Settlement reached during investigation into illegal dumping in Houston’s minority neighborhoods


HOUSTON The Justice Department and Mayor Sylvester Turner announced Tuesday that they have secured a settlement agreement in its environmental justice investigation into the city’s response to illegal dumping in Black and Latino neighborhoods.


The agreement builds on the city’s recently announced One Clean Houston initiative, which is a comprehensive plan to address pervasive illegal dumping and its negative impacts on the health, safety and quality of life of Houston residents.

“I’d like to thank the community for saying, stop and for their direct involvement,” Mayor Turner said at a press conference announcing the deal. We will not solve this problem without the community stepping up to dispose of waste properly.

The agreement marks the city’s cooperation with the DOJ as it implements new measures to combat illegal dumping and develops better waste management services for Houston residents. In March, Turner announced $18 million over the next two years to help clean up illegal landfills.


In addition to confirming the city’s commitment to One Clean Houston, the agreement establishes a three-year period of the following:

  • Federal tracking

  • Data reporting obligations


  • Increased community outreach with affected neighborhoods, including engagement with residents with limited English proficiency

  • Considering further action to combat commercial sources of illegal dumping and ease restrictions on residents seeking to use waste dumps, and

  • Federal civil rights training program for selected city employees.


Illegal dumping in Houston: the challenge and who investigates

Houston’s illegal landfills have contaminated water and soil, attracted pests and created blight in historically underserved neighborhoods across the city, said Assistant Attorney General Kristen Clarke of the Justice Department’s Civil Rights Division. I appreciate Mayor Turner’s leadership in addressing these concerns and his determination to develop One Clean Houston. This agreement will ensure Houston fully addresses chronic illegal dumping, provides access to adequate waste management services, and improves the quality of life in communities of color. The Justice Department will continue to advance environmental justice and ensure that people of color across our nation live in safe, clean and healthy communities.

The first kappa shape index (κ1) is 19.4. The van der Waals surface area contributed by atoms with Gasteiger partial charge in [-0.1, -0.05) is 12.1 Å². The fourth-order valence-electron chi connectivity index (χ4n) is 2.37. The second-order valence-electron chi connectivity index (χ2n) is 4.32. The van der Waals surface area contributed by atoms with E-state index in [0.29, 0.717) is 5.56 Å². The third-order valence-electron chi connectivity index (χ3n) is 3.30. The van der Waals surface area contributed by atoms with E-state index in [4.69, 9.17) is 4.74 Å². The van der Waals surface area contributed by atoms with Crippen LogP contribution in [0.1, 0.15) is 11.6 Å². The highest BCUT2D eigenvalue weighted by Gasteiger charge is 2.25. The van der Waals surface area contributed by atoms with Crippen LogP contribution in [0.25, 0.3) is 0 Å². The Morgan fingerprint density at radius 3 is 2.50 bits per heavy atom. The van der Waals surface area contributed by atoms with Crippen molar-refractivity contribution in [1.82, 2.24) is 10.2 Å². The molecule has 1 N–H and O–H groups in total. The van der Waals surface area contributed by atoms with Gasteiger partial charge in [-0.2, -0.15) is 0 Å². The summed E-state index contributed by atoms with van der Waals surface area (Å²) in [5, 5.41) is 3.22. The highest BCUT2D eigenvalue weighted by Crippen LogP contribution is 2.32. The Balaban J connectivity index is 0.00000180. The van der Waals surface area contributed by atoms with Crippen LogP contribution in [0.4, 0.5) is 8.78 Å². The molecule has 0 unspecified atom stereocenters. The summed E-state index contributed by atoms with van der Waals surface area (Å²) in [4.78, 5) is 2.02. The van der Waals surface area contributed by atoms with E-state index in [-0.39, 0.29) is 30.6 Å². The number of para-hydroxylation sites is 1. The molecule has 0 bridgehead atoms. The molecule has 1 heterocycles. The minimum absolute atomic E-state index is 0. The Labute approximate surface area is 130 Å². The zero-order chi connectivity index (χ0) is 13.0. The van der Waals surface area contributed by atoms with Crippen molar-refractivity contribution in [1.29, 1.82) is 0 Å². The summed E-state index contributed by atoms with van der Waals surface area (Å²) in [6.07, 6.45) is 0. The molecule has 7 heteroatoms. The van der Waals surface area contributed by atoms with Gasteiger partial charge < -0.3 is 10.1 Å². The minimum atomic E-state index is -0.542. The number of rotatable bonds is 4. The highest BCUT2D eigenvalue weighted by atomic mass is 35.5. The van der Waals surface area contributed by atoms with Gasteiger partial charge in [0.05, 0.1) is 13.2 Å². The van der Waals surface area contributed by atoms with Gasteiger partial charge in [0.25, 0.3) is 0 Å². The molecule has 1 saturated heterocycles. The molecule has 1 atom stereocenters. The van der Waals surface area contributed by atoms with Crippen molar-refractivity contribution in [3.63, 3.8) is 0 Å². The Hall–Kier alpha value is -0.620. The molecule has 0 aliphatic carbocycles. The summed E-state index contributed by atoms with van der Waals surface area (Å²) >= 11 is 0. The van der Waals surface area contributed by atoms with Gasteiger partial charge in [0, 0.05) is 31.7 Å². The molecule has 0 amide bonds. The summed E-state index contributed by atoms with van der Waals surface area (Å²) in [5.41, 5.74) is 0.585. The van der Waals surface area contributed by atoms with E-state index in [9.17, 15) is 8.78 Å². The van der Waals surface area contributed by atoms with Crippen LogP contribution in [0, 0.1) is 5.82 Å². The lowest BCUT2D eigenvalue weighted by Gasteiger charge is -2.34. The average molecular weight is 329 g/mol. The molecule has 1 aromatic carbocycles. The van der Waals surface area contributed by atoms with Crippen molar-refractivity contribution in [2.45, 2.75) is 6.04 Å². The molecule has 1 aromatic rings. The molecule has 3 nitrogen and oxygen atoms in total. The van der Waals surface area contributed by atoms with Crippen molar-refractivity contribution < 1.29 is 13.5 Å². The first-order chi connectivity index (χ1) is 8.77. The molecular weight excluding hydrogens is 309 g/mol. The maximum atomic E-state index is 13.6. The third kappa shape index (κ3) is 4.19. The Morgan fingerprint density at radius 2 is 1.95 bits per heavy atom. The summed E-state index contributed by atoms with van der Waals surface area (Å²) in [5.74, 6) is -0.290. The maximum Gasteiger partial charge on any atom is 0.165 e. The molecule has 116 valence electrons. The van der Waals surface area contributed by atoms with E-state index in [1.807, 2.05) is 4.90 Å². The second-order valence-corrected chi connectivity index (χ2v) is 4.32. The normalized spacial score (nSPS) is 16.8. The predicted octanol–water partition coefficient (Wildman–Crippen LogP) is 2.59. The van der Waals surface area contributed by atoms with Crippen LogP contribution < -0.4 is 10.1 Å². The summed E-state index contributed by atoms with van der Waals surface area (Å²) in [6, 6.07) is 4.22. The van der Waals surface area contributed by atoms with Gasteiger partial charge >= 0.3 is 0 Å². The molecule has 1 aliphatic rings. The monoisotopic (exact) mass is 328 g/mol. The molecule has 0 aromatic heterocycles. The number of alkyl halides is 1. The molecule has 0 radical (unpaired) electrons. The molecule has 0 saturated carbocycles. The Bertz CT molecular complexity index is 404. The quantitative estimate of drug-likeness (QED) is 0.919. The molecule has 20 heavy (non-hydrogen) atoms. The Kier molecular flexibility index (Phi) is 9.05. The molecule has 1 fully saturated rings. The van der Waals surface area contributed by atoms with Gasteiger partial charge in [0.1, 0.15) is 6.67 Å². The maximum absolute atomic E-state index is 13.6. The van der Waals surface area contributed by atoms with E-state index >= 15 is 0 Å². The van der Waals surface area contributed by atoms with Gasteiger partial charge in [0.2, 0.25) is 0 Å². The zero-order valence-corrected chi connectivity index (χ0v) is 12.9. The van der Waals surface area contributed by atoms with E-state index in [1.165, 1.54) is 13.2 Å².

In July 2022, the Justice Department launched a 10-month investigation after receiving a complaint filed on behalf of residents that the city discriminated against Black and Latino residents of the Trinity/Houston Gardens neighborhood of northeast Houston, in violation of Title VI of the Civil Rights Act of 1964.


Title VI prohibits recipients of federal funds from discriminating on the basis of race, color or national origin in their federally funded programs and activities, the release said.

The department’s investigation focused on the city’s efforts to address illegal dumping, a persistent problem that reportedly occurs most in Black and Latino neighborhoods.

No one should have to live next to discarded tires, bags of trash, rotting carcasses, infected soils and contaminated groundwater, all caused by illegal dumping, said US Attorney Alamdar S. Hamdani for the Southern District of Texas. For too long now, Houston’s underprivileged and low-income communities have had to bear the health burdens of inaction and the misdeeds of others. My hope is that this resolution is an important step in righting these wrongs.


The Department of Justice’s Civil Rights Division said addressing discriminatory environmental and health impacts is a top priority. Tuesday’s announcement marks the second environmental justice settlement under the federal civil rights statutes, the DOJ said.

Anyone who believes their civil rights have been violated or has environmental justice concerns can file a complaint at

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